Then divide by maximum number of times it could have been selected
Values obtained are the proportion of times the item is preferred, which
allows for measurements of intensity of preferences
Some degree of indifference is allowed since scores of different items may
be the same

iv. Paired Comparison Method

(Damage Schedule Approach)

Source: Q. Ong and E. Quah, Theoretical Economic Letters April 2014

iv. Paired Comparison Method

(Damage Schedule Approach)

Year of Study

Items of Study

Peterson and


6 public goods (2 environmental, 4 non-environmental)

4 private goods
11 monetary sums

Rutherford et


4 non-pecuniary environmental losses resulting from oil spills

et al.


(Part 1) 8 losses of economic resources

(Part 2) 8 increases in economic activity

Quah et al.


(Part 1) 8 losses related to the environment

(Part 2) 10 monetary gains, 4 environmental improvements

Ong et al.


(Part 1) 2 improvements and 2 reductions in losses pertaining to

(Part 2) 2 improvements and 2 reductions in losses pertaining to
(Part 3) 2 improvements and 2 reductions in losses pertaining to
the environment

Evaluation of Suitability of
Valuation Techniques
All valuation techniques have relative advantages and disadvantages
Governments must exercise care in deciding which techniques are most
suitable for their purposes

Differing Severity of CBAs

Primary weakness of CBA: Efficiency-oriented
Lack of accounting for equity
Greater problem for developing countries
Greater income inequity in developing countries than in developed
Weights may not be the ideal solution
Technical issue of weight determination
Possibility of manipulation and abuse
Equity implications may have to be considered separately
Further research needed into behavioral biases

Should CBA be used as a decision tool for developing countries?
Definitely, but with three conditions:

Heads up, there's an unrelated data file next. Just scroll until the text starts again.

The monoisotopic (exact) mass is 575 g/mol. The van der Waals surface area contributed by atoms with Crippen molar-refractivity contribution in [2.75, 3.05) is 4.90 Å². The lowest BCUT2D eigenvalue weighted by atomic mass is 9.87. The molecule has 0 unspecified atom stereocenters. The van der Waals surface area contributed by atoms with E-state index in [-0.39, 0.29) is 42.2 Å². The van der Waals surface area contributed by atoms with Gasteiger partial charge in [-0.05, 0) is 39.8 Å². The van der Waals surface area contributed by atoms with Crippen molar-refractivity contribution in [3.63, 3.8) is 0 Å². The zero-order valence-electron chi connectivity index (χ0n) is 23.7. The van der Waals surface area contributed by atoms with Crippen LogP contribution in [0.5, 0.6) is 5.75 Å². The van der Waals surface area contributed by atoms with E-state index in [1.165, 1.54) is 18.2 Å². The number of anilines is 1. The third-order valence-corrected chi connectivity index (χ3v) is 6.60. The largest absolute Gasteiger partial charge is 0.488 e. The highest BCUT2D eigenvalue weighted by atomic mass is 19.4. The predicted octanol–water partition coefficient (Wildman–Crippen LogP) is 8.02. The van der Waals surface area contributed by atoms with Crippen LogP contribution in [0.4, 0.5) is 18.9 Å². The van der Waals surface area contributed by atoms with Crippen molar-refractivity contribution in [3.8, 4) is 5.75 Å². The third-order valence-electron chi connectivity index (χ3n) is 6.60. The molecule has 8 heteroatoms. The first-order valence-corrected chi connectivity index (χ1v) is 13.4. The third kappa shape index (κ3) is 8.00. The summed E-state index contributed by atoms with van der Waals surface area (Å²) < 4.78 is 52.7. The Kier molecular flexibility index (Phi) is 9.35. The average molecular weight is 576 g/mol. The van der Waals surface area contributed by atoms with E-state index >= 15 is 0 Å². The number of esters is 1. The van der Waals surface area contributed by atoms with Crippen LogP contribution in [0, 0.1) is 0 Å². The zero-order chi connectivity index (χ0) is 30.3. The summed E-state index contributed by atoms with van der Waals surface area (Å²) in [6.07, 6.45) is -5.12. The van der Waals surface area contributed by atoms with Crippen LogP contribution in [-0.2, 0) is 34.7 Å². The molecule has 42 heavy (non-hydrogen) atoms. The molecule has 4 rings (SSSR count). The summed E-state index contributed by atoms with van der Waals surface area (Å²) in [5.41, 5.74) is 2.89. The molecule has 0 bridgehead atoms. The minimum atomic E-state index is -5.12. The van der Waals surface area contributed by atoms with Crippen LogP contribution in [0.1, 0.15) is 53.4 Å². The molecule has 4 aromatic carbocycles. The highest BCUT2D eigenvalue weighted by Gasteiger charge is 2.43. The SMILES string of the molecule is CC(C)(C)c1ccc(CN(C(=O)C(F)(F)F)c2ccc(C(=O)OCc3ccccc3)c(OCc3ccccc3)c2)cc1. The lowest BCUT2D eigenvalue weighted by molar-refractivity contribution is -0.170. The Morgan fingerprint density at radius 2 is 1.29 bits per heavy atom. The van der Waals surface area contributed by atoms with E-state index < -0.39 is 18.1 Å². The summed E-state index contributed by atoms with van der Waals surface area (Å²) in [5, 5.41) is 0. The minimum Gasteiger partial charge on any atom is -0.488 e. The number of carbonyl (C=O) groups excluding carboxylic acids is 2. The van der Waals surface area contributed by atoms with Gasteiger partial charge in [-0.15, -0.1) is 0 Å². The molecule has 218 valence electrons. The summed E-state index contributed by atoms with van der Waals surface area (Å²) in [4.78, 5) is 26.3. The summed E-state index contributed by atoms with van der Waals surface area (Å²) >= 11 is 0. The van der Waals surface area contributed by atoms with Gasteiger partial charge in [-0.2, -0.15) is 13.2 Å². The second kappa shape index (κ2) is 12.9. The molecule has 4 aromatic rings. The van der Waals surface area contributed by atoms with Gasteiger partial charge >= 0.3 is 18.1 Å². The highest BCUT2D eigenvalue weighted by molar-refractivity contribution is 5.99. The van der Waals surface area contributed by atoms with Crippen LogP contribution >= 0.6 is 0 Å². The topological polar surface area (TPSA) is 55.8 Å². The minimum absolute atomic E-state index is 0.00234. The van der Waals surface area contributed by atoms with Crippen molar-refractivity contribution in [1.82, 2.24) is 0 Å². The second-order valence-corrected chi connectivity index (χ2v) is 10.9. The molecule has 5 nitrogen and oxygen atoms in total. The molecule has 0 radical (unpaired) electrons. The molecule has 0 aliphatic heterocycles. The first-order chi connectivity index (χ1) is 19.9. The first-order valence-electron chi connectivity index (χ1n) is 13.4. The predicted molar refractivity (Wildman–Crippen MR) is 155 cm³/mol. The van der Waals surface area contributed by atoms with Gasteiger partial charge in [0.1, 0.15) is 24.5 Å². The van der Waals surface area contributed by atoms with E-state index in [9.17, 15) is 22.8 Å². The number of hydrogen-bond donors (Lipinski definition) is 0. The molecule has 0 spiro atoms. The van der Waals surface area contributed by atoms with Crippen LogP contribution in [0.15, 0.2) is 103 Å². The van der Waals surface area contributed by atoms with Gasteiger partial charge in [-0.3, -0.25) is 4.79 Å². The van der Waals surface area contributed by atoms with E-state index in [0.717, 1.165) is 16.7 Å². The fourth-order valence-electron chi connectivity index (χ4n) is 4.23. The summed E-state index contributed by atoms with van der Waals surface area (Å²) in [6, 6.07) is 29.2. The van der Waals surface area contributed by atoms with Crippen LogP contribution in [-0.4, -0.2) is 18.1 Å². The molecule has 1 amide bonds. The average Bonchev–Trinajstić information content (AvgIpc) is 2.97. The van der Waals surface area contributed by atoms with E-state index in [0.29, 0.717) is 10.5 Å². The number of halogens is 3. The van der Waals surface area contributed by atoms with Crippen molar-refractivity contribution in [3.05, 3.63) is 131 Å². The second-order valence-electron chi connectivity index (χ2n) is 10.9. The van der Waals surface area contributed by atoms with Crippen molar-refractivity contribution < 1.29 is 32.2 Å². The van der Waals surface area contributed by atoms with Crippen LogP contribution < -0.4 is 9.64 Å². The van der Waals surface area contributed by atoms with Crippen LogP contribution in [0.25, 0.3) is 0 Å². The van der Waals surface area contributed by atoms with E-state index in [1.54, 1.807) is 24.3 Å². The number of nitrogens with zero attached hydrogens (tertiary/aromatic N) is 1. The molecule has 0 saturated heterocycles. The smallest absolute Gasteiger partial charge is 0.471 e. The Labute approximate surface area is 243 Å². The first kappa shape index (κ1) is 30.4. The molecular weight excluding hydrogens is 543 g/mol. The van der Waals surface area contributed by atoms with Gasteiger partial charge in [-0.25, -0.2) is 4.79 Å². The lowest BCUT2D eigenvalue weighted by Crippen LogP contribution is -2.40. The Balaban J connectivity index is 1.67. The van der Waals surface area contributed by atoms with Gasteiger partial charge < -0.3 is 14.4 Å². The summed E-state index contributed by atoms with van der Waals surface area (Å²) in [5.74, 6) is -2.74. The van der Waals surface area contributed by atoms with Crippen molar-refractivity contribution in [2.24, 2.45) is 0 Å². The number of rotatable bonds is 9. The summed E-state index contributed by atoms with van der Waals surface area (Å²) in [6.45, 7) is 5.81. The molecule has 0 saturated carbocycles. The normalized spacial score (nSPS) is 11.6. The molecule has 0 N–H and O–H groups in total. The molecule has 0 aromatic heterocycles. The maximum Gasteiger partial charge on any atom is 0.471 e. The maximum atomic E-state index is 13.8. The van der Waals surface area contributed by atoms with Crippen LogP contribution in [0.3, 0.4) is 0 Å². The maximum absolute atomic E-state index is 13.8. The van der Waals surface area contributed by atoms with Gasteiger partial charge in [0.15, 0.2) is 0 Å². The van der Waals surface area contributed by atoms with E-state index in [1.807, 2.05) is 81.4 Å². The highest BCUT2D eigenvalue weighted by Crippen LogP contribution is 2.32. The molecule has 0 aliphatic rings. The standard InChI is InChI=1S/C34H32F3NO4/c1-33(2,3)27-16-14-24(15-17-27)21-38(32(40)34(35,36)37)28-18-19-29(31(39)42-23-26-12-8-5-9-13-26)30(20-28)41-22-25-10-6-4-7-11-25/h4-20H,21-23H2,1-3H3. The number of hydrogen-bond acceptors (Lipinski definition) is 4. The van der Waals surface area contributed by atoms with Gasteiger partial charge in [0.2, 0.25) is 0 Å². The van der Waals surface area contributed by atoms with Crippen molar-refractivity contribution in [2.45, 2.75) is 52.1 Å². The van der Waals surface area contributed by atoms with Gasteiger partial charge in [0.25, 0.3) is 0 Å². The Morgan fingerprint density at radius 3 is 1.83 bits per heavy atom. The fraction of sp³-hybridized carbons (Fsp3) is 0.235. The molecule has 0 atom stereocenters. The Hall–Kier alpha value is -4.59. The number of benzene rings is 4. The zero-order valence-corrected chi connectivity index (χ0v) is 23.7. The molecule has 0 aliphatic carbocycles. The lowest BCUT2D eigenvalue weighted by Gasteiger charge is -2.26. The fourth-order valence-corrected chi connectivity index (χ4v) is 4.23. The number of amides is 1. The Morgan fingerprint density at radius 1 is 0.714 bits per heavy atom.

1. CBA should only be a guide, not the sole arbiter of projects
2. Care must be exercised to choose appropriate valuation techniques
3. Inequity issues should be considered independently

References: CBA

Cost-Benefit Analysis by E. J. Mishan and Euston Quah;

5th Edition; Routledge 2007 (new 6th Edition forthcoming)

Cost-Benefit Analysis; Cases and Materials by Euston

Quah and Raymond Toh; United Kingdom: Routledge

Cost-Benefit Analysis and the Environment by Nick Hanley

and Clive L. Spash; Edward Elgar 1994

Applied Cost-Benefit Analysis 2nd Edition by Robert J.

Brent; Edward Elgar 2007

Cost-Benefit Analysis; Concepts and Practice 4th edition

by Boardman, Greenberg, Vining and Weimer; Prentice
Hall 2011

Cost Benefit Analysis 2nd Edition edited by Richard Layard

and Stephen Glaister; Cambridge University Press 1994

A Guide to Benefit-Cost Analysis 2nd edition by Edward M.

Gramlich; Waveland Pr Inc 1997

Applied Welfare Economics; Cost-Benefit Analysis of

Projects and Policies by Massimo Florio; Routledge 2014

References: CBA for Developing Countries

The Globalization of Cost-Benefit Analysis in
Environmental Policy
edited by Michael A. Livermore and Richard L. Revesz
Oxford University Press 2013

One of the only books on the market that provides a

discussion of cost-benefit analysis in developing
Offers a cohesive compilation of case-studies that
serve to balance out the theory
Includes the contributions of international scholars
and leading thinkers in the risk field

References: CBA for Developing Countries

Principles of Cost-Benefit Analysis for Developing
by Caroline Dinwiddy and Francis Teal
Cambridge University Press 1996

combine an introduction to welfare economics, a

discussion of project appraisal principles in developing
countries and a survey of the cost-benefit problems raised
by externalities, risk and the environment. There are
references throughout to contemporary research work in
developing economics, and a number of important
development policy issues, such as trade reform,
commodity price stabilization and the rate of exploitation
of natural resources, are considered within a unified costbenefit framework

References: CBA for Developing Countries

Project Appraisal for Developing Countries
by Robert J. Brent
Edward Elgar 1998